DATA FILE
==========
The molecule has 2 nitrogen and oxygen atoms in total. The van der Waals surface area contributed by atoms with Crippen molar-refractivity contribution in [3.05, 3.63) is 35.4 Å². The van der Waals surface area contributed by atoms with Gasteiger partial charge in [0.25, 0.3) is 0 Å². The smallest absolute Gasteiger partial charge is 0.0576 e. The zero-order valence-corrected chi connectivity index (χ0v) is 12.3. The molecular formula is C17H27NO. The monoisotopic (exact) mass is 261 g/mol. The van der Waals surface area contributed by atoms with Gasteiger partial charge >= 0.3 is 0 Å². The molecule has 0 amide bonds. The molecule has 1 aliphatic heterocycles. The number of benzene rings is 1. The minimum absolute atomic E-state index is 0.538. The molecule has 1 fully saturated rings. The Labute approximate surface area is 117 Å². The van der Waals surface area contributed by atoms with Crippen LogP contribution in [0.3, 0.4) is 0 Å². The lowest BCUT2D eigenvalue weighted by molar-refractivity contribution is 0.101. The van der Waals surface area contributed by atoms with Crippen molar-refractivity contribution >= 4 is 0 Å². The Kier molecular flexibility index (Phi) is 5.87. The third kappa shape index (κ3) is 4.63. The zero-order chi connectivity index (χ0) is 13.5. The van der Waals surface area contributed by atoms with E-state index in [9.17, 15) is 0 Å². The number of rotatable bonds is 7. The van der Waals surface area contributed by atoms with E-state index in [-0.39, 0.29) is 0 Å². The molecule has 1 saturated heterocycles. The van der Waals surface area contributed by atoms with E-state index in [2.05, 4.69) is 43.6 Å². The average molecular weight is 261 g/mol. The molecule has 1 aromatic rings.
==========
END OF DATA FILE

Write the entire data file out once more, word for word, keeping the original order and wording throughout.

The molecule has 2 nitrogen and oxygen atoms in total. The van der Waals surface area contributed by atoms with Crippen molar-refractivity contribution in [3.05, 3.63) is 35.4 Å². The van der Waals surface area contributed by atoms with Gasteiger partial charge in [0.25, 0.3) is 0 Å². The smallest absolute Gasteiger partial charge is 0.0576 e. The zero-order valence-corrected chi connectivity index (χ0v) is 12.3. The molecular formula is C17H27NO. The monoisotopic (exact) mass is 261 g/mol. The van der Waals surface area contributed by atoms with Gasteiger partial charge >= 0.3 is 0 Å². The molecule has 0 amide bonds. The molecule has 1 aliphatic heterocycles. The number of benzene rings is 1. The minimum absolute atomic E-state index is 0.538. The molecule has 1 fully saturated rings. The Labute approximate surface area is 117 Å². The van der Waals surface area contributed by atoms with Crippen LogP contribution in [0.3, 0.4) is 0 Å². The lowest BCUT2D eigenvalue weighted by molar-refractivity contribution is 0.101. The van der Waals surface area contributed by atoms with Crippen molar-refractivity contribution >= 4 is 0 Å². The Kier molecular flexibility index (Phi) is 5.87. The third kappa shape index (κ3) is 4.63. The zero-order chi connectivity index (χ0) is 13.5. The van der Waals surface area contributed by atoms with E-state index in [9.17, 15) is 0 Å². The number of rotatable bonds is 7. The van der Waals surface area contributed by atoms with E-state index in [-0.39, 0.29) is 0 Å². The molecule has 1 saturated heterocycles. The van der Waals surface area contributed by atoms with E-state index in [2.05, 4.69) is 43.6 Å². The average molecular weight is 261 g/mol. The molecule has 1 aromatic rings.